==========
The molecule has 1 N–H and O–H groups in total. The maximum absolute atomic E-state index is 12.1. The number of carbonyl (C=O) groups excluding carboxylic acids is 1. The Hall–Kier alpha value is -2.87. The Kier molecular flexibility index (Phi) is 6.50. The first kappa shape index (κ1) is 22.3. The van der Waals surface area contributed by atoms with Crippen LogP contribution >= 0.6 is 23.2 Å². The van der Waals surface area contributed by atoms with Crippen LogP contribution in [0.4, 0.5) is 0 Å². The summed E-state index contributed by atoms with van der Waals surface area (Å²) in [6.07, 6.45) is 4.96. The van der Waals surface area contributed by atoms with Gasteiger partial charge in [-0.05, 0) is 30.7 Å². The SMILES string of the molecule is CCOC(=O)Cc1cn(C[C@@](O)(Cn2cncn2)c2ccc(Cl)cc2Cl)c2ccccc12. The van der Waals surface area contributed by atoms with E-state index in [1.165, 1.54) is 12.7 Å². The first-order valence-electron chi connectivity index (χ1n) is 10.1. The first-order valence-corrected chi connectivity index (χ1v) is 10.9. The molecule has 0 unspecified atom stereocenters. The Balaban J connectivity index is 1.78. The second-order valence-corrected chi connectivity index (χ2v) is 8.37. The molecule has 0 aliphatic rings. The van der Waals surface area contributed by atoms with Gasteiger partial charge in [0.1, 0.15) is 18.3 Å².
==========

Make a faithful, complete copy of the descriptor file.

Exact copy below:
The molecule has 1 N–H and O–H groups in total. The maximum absolute atomic E-state index is 12.1. The number of carbonyl (C=O) groups excluding carboxylic acids is 1. The Hall–Kier alpha value is -2.87. The Kier molecular flexibility index (Phi) is 6.50. The first kappa shape index (κ1) is 22.3. The van der Waals surface area contributed by atoms with Crippen LogP contribution >= 0.6 is 23.2 Å². The van der Waals surface area contributed by atoms with Crippen LogP contribution in [0.4, 0.5) is 0 Å². The summed E-state index contributed by atoms with van der Waals surface area (Å²) in [6.07, 6.45) is 4.96. The van der Waals surface area contributed by atoms with Gasteiger partial charge in [-0.05, 0) is 30.7 Å². The SMILES string of the molecule is CCOC(=O)Cc1cn(C[C@@](O)(Cn2cncn2)c2ccc(Cl)cc2Cl)c2ccccc12. The van der Waals surface area contributed by atoms with E-state index in [1.165, 1.54) is 12.7 Å². The first-order valence-electron chi connectivity index (χ1n) is 10.1. The first-order valence-corrected chi connectivity index (χ1v) is 10.9. The molecule has 0 unspecified atom stereocenters. The Balaban J connectivity index is 1.78. The second-order valence-corrected chi connectivity index (χ2v) is 8.37. The molecule has 0 aliphatic rings. The van der Waals surface area contributed by atoms with Gasteiger partial charge in [0.1, 0.15) is 18.3 Å².